More than 500,000 people in Syria were made homeless due to the 6 February earthquakes.
Qatar has extended a helping hand to Syria’s Civil Defence, widely known as the White Helmets, under a new financial agreement that backs the humanitarian entity’s operation in crisis-hit northwest Syria.
On Wednesday, the Qatar Fund for Development (QFFD), together with the United States Agency for International Development, announced a new agreement with the White Helmets.
“QFFD and USAID have signed a funding agreement to support the White Helmets’ core operations to ensure the continuation of life-saving services in northwest Syria,” the Qatari entity said on Twitter.
The latest agreement comes a month after QFFD stepped in to support the White Helmets in the aftermath of the tragic 6 February earthquakes that struck Syria and Turkey.
The earthquakes, the worst to strike the region in a century, killed at least 50,000 people in both countries while displacing hundreds of thousands.
According to the United Nations, more than 500,000 people in Syria were made homeless due to the catastrophe, with the northern region of the crisis-laden country being the hardest hit by the quakes.
QFFD supported the Syrian team during arduous rescue operations while providing them with much-needed logistic supplies to back their response to the crisis.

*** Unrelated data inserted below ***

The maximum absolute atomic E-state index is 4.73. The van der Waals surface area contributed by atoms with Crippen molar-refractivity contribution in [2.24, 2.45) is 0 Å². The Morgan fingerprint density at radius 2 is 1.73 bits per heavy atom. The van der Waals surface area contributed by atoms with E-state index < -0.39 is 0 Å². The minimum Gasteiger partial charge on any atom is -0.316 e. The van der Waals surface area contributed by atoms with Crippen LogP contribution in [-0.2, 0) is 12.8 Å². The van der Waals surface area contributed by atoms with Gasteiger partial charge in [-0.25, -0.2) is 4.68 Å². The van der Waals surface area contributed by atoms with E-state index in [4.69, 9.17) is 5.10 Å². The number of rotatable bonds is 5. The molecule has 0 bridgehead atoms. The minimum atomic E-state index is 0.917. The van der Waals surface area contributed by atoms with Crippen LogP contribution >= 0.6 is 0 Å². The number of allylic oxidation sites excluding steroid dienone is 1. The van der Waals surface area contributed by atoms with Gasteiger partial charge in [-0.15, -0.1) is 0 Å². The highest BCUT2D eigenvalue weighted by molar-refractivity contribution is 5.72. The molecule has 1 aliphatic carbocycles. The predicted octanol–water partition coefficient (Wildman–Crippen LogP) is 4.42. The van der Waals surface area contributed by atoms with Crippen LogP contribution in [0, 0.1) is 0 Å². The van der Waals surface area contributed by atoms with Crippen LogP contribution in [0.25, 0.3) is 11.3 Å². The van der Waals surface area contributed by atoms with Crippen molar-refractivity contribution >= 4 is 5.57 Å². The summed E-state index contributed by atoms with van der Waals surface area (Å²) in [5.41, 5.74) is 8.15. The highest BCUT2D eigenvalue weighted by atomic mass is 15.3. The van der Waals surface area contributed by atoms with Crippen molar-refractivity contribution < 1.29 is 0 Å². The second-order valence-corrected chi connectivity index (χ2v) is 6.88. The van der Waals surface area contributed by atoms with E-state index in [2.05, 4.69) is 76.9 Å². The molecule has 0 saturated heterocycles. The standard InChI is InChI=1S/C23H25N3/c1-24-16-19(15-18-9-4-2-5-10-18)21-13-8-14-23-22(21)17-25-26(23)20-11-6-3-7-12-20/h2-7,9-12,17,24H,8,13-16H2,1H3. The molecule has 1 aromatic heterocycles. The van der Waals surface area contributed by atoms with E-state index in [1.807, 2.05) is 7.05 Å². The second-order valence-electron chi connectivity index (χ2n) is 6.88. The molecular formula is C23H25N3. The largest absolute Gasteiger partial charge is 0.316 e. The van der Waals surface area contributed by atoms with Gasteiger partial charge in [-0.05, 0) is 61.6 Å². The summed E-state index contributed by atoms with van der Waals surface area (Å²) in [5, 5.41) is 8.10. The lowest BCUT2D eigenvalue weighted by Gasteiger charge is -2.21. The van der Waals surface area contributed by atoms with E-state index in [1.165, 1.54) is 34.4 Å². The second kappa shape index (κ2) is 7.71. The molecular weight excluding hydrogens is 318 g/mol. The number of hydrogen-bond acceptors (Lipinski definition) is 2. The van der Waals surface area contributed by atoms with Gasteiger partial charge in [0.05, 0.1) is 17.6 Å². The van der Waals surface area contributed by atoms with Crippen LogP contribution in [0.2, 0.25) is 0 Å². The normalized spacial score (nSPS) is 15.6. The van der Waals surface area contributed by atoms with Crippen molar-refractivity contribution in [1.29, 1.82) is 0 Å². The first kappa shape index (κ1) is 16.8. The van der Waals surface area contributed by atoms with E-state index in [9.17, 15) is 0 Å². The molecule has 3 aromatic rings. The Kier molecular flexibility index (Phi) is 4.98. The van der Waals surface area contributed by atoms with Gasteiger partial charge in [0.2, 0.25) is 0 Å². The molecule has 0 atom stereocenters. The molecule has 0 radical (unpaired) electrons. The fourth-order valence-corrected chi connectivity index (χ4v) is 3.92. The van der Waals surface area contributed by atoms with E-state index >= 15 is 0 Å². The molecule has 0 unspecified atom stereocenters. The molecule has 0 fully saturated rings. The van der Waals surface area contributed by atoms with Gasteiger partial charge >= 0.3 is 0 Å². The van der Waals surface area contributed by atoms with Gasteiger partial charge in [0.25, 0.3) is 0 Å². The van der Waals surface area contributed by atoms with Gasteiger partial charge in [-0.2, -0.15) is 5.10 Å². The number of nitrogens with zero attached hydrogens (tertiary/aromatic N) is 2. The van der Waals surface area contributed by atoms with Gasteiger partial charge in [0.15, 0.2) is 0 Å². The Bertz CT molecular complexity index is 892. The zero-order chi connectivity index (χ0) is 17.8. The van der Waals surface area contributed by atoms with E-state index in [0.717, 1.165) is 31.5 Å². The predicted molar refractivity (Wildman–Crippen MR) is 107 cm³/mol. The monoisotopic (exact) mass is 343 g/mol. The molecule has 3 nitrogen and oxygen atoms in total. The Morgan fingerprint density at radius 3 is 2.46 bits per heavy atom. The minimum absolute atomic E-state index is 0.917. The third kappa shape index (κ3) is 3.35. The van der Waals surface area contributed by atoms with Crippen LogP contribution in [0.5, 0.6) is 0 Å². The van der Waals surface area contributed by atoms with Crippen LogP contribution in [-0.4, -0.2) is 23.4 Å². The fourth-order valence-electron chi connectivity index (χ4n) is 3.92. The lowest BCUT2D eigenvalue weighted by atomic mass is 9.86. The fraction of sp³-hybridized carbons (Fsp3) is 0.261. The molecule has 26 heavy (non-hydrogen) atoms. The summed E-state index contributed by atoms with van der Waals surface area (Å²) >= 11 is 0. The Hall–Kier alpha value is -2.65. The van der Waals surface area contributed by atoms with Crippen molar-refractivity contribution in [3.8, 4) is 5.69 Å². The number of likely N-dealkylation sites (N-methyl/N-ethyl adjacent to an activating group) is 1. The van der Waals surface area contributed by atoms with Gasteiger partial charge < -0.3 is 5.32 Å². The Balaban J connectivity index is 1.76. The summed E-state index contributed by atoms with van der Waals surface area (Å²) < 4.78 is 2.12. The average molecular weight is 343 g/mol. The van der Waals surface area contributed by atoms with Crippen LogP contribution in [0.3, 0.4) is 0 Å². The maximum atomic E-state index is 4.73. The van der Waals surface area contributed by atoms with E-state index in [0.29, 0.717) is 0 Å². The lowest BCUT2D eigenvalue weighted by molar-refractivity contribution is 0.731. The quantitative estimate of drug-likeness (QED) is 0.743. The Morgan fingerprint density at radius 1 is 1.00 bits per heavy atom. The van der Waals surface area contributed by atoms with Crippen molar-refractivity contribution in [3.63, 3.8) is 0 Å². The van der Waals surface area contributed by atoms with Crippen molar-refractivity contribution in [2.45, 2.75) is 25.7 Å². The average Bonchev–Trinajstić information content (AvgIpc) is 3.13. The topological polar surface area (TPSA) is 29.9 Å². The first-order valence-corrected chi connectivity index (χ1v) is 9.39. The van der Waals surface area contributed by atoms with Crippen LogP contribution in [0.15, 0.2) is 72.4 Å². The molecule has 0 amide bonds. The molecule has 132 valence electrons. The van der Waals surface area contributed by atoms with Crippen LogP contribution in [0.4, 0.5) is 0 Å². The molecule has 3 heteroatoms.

On 14 March, QFFD announced that its earthquake aid to Turkey and Syria reached QR 201.8 million.
Need for humanitarian aid
Aid delivery to northern Syria was hindered due to the destruction caused by the earthquake as well as the Syrian Bashar Al Assad regime.
An estimated 583 aid trucks were able to cross to northwest Syria through the Bab Al-Hawa, Bab Al Salameh and Al Ra’ee border crossings after the earthquakes struck.
According to the World Bank, Aleppo province was the hardest hit by the earthquakes where 60% of damages were reported, followed by Idlib and Latakia.
The earthquake exacerbated the suffering of Syrians following more than a decade of war. The quakes contributed to the challenges of the medical sector in non-regime held areas, which were barely able to keep pace with the large number of casualties and injuries.
A total of 55 health facilities in the affected areas were either fully or partially damaged due to the earthquakes.
For 12 years, Syria has been ravaged by conflict and instability under the Assad regime.
The Gulf state has long called for a political resolution in Syria while refusing to normalise with the Assad regime.
The Syrian regime caused a major refugee crisis, with millions of Syrians unable to return home in fear of torture, forced disappearance or detainment.
According to the UN, there are at least 5,424,773 registered refugees scattered in neighbouring countries.